Joseph Fighting Bear Hodge carries a photograph of his great-great-grandfather Manuelito in his shirt pocket. The last war chief of the Navajo Nation, Manuelito described education as a ladder and urged his people to climb it. His words inspired Hodge, who is Navajo and Apache, to teach in Colorado.
Now Hodge will help educate people here about the Lewis and Clark expedition and the history of the Missouri River. Hodge is one of several AmeriCorps volunteers working on the new Lewis and Clark Bicentennial AmeriCorps project, spearheaded by the Missouri River Communities Network in Columbia.
“We were the only new project that got funded in the state of Missouri,” said Steve Johnson, executive director of the network.
Johnson said that Missouri’s AmeriCorps program has been cut severely and that there are only about 130 AmeriCorps members in the state this year. By comparison, there were 237 AmeriCorps Missourians last year, according to the Corporation for National and Community Service.
By Tuesday, the network had filled seven of the 10 volunteer positions available.
“I’ve been impressed with the caliber of people that are interested in doing this project,” Johnson said.
In 2003-04, the network’s AmeriCorps members will be involved in a variety of activities related to the Lewis and Clark Bicentennial in Missouri. They will make historical presentations in schools and for civic and community organizations. The Missouri Department of Conservation is providing curriculum trunks complete with furs, beads, medallions and replica boats.
The group will also help smaller communities along the Missouri River organize Lewis and Clark Bicentennial activities and prepare for a re-enactment flotilla planned for 2004.
“In Missouri, we have an opportunity to be a destination place for people who are interested in Lewis and Clark,” Johnson said.
Corps members will also organize cleanups of the Katy Trail, plant trees along the trail and arrange cleanups in riverfront communities. They will also help install 20 to 25 historical interpretive signs in towns along the Big Muddy.
The volunteers, who started work this week, are interested in the Lewis and Clark bicentennial project for different reasons.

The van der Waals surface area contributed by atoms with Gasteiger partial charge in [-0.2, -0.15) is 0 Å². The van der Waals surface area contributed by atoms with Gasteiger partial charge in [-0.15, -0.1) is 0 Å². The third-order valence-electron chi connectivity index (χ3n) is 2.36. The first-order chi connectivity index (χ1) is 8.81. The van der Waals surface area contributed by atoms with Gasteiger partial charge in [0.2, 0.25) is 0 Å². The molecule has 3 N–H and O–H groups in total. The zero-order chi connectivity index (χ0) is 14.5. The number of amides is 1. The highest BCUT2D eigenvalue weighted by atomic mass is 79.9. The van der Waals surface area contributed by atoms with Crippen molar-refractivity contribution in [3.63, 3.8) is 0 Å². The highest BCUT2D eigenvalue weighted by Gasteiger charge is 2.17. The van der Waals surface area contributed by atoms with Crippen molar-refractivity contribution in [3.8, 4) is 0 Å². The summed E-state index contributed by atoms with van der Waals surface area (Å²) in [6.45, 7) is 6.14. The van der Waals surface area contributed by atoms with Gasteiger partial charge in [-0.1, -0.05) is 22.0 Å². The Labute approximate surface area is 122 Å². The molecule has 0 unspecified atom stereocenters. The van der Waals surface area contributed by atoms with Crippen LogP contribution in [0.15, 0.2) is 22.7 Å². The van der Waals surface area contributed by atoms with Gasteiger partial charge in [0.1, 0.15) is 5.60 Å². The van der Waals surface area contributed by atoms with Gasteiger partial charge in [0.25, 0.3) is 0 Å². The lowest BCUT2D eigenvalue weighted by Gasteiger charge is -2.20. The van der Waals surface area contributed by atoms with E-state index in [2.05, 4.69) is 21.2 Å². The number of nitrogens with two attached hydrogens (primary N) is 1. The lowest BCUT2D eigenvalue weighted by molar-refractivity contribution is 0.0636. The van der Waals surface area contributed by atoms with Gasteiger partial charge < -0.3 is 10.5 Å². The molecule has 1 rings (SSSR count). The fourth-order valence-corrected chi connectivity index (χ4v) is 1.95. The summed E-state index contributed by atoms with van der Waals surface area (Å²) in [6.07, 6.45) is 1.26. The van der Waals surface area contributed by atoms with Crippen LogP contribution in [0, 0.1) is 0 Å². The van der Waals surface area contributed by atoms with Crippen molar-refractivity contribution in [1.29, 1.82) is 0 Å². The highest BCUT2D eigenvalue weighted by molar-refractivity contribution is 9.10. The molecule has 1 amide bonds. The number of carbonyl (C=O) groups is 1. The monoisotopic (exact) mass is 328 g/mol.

Hodge, 56, moved to Missouri less than a year ago after becoming bored in his early retirement.
“I realized this would be another avenue to take to tell the history of my people and some of the contemporary concerns we have,” he said.
Shannon Shanely is finishing work on a doctorate in environmental education at the University of Florida and came to Missouri when her husband received a post-doctoral fellowship at MU. She said the majesty of the river drew her to the project. She also loved the whole idea of AmeriCorps, which began in 1993 as a domestic version of the Peace Corps.
Kate Sinnett recently earned a doctorate in theater from MU.
“I had a strong interest in Lewis and Clark and found myself looking for work,” she said. “I’ve done a lot of community work in theater and found my goals overlapping with the program’s.”
Bryan Maness just graduated from MU with a history degree and has been working with social justice groups. He said he is interested in the historical aspects of the Lewis and Clark program as well as working with river communities and helping them develop activities.
A couple of volunteers said they joined AmeriCorps because it’s a tough time to find work.
In exchange for their service, the Missouri River Communities Network volunteers will receive a modest living allowance, plus an education award of $4,725 after completing a year of full-time service. They were excited about getting started this week.
“It seems like a good team,” Sinnett said. “I think it’ll be fun.”